2. The government estimates an extra bank holiday would cost £1.36 billion
This year, the UK enjoyed an extra bank holiday on 8 May to mark the coronation of King Charles III. While you might have enjoyed the day with family and friends, it may have affected the economy more than you think.
For some businesses, the extra day off meant a lower output. However, others benefited from workers having more free time and using the bank holiday to go out.
In May, the Office for National Statistics (ONS) said: “A range of manufacturing industries and businesses within construction cited the bank holiday for the coronation of King Charles III on Monday 8 May as reason for reduced output.
“On the positive side, we had comments suggesting industries in the arts, entertainment, and recreation sector benefited from the extra bank holiday. There were also comments on both increased and reduced output received in the accommodation and food services sector.”
In 2022, when the UK had two extra bank holidays, to mark the Platinum Jubilee and the Queen’s funeral, government modelling put the cost of an extra bank holiday at £1.36 billion due to business closures, disruptions to production schedules, and premium payments for employees.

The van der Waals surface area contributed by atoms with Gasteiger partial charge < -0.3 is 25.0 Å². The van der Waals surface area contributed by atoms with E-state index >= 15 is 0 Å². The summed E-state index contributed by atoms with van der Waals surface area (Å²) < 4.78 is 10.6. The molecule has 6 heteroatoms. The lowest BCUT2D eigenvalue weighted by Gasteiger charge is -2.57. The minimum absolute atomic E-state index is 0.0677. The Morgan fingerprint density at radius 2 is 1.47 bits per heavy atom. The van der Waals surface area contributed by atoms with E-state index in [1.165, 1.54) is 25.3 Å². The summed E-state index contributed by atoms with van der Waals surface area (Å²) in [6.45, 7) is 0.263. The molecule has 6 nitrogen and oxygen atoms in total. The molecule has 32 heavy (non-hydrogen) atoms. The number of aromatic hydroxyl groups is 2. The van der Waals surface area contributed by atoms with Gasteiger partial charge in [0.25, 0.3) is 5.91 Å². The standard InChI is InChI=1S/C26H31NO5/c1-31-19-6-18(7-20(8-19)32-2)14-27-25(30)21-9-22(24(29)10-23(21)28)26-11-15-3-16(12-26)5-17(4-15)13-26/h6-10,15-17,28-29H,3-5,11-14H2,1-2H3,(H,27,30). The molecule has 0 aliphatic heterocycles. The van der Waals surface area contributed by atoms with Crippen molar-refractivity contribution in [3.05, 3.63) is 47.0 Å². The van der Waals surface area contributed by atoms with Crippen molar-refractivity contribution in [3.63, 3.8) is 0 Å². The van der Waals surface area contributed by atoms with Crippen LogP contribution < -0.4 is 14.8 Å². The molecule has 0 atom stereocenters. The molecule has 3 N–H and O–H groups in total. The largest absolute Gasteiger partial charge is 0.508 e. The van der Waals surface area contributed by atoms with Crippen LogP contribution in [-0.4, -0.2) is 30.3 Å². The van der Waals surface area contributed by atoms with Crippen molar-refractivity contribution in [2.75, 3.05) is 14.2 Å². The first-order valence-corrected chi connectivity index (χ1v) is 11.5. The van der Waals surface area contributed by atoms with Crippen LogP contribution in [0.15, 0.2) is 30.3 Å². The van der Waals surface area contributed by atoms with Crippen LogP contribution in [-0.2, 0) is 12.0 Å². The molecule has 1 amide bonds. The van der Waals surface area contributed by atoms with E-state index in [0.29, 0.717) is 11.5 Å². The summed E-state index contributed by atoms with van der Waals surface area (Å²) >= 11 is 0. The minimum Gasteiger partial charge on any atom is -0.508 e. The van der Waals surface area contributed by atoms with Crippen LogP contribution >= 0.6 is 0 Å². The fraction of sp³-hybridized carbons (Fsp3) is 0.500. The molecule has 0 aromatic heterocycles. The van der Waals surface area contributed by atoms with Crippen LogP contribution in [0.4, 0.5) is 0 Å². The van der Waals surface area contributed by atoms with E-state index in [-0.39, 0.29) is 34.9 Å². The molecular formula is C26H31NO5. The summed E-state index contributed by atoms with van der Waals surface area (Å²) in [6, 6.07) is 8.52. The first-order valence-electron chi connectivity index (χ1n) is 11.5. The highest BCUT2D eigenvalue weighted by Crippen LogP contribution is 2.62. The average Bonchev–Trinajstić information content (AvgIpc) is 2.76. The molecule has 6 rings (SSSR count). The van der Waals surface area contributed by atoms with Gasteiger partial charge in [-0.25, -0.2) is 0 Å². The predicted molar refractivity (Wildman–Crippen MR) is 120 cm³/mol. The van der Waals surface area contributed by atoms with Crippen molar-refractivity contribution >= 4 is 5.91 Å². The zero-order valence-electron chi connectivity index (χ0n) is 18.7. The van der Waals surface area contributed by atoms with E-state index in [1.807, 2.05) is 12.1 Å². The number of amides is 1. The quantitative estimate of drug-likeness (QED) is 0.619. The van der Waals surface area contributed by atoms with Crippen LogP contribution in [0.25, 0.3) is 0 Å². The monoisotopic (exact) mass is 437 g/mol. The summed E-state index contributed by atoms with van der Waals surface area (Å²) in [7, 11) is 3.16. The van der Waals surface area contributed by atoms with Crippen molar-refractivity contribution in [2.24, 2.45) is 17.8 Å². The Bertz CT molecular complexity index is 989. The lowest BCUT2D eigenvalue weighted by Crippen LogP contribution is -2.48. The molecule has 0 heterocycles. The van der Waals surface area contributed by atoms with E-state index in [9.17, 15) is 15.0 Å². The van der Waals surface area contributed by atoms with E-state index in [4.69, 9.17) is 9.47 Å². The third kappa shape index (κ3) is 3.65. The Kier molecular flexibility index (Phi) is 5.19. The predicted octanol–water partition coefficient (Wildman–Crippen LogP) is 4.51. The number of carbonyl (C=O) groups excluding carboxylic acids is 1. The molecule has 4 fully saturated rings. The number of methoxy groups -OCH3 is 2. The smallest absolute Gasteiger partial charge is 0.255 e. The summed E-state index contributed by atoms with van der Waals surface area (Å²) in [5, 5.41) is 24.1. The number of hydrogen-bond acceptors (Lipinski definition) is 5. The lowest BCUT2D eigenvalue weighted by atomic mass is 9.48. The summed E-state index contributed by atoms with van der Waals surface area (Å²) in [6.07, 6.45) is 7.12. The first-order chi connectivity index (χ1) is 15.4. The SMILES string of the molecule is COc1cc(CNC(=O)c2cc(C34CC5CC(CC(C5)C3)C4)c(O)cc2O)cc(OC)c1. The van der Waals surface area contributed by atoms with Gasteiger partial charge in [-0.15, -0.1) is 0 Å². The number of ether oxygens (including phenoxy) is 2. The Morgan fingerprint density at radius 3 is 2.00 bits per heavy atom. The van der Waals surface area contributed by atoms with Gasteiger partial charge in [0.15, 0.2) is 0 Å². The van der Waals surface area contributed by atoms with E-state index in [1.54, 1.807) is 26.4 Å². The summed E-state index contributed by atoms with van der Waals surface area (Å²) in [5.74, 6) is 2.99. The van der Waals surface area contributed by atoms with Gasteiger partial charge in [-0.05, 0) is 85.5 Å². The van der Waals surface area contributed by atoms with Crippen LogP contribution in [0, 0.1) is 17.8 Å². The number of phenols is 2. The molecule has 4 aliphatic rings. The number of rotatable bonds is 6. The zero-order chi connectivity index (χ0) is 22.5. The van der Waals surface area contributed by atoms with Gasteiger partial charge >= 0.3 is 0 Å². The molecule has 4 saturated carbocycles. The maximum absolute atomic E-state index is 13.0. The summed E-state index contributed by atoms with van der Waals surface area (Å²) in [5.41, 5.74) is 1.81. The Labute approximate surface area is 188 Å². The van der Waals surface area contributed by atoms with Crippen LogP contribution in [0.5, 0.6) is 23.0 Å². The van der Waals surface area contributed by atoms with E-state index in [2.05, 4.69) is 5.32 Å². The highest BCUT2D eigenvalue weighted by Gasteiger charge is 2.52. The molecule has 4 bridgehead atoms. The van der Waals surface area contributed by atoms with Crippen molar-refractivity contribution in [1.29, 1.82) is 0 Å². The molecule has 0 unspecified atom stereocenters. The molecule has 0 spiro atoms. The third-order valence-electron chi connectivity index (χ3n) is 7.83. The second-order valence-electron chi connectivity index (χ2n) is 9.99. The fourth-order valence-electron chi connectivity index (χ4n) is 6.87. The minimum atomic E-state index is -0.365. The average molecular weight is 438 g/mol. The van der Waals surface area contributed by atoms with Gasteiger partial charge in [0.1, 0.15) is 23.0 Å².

However, according to the BBC, consultancy firm PwC says, once the benefits are considered, the cost would be lower at around £831 million.
3. Wimbledon fortnight delivered a £200 million boost to London in 2023
It’s not just the world’s biggest pop stars that get people spending more money – sporting events have a similar effect.
More than 11 million people tuned in to watch Spanish star Carlos Alcaraz’s victory over Novak Djokovic in the Wimbledon men’s singles final this summer. Many tennis fans weren’t just watching the game, but spending too.
The Evening Standard reported that Wimbledon fortnight delivered a £200 million boost to the London economy, making it the most valuable annual sporting event in Britain. Local restaurants, cafes, and shops in Merton reported takings were up between 20% and 200% during the tournament.